This case takes place at a small organization that develops software for higher education institutions (universities and colleges). They are currently moving from working project-based and waterfall to adopting Agile, with the ultimate goal of becoming capable of practicing Continuous Delivery.
The team and the product
There are three development teams (or rather ‘feature teams’) that all work on different parts of the main product that this organization offers. Each team consists of front end developers, back end developers as well as one or more dedicated testers and a scrum master.
The testing process
Because of the size and the complexity of the releases (the teams used to release once every three months), testing has until now been a long-winded process. Another complicating factor is the fact that, apart from the core product, all kinds of customizations are being developed and delivered to cater to individual customer’s needs. This means that various versions of the product are in use (and need to be supported) at any given moment in time.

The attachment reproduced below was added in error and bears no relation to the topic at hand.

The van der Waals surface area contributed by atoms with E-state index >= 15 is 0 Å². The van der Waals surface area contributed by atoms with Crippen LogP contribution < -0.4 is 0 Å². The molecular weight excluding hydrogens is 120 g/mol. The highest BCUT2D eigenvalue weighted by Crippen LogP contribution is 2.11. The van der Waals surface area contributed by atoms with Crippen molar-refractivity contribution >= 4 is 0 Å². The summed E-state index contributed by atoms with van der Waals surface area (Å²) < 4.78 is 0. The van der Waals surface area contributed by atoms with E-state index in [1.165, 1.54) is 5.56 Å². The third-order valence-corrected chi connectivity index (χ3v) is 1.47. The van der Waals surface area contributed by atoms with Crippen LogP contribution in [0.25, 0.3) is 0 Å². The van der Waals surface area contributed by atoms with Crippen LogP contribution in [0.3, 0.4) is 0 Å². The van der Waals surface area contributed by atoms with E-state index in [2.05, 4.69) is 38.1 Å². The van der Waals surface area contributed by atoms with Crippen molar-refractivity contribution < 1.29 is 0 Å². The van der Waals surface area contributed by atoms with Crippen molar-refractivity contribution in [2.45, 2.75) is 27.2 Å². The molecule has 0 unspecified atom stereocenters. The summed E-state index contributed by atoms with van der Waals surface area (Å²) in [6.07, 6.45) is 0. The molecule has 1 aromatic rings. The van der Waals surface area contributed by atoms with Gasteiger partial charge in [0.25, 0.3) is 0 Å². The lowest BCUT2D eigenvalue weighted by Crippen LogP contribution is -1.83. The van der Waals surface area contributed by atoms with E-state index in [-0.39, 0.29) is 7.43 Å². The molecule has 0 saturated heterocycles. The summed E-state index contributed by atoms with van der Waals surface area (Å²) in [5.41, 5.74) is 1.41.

In this case, virtually no test automation has been implemented, yet. The teams are struggling to get started, especially because nobody in the organization has experience with implementing a test automation strategy from the ground up.
Some experiments are carried out with low code test automation tools, because these provide the most gentle learning curve for the teams. These tools serve them well, but the teams are still in doubt whether or not it is all worth it. Building and maintaining the test automation takes a lot of their time and results are coming slow. The fact that the teams keep being under pressure from management to make deadlines (they haven’t gotten rid of those yet, unfortunately) and the many customizations they need to test do not help, either.
Still, they do see that without a solid test automation strategy, they will likely not be able to reach their goal of Continuous Delivery.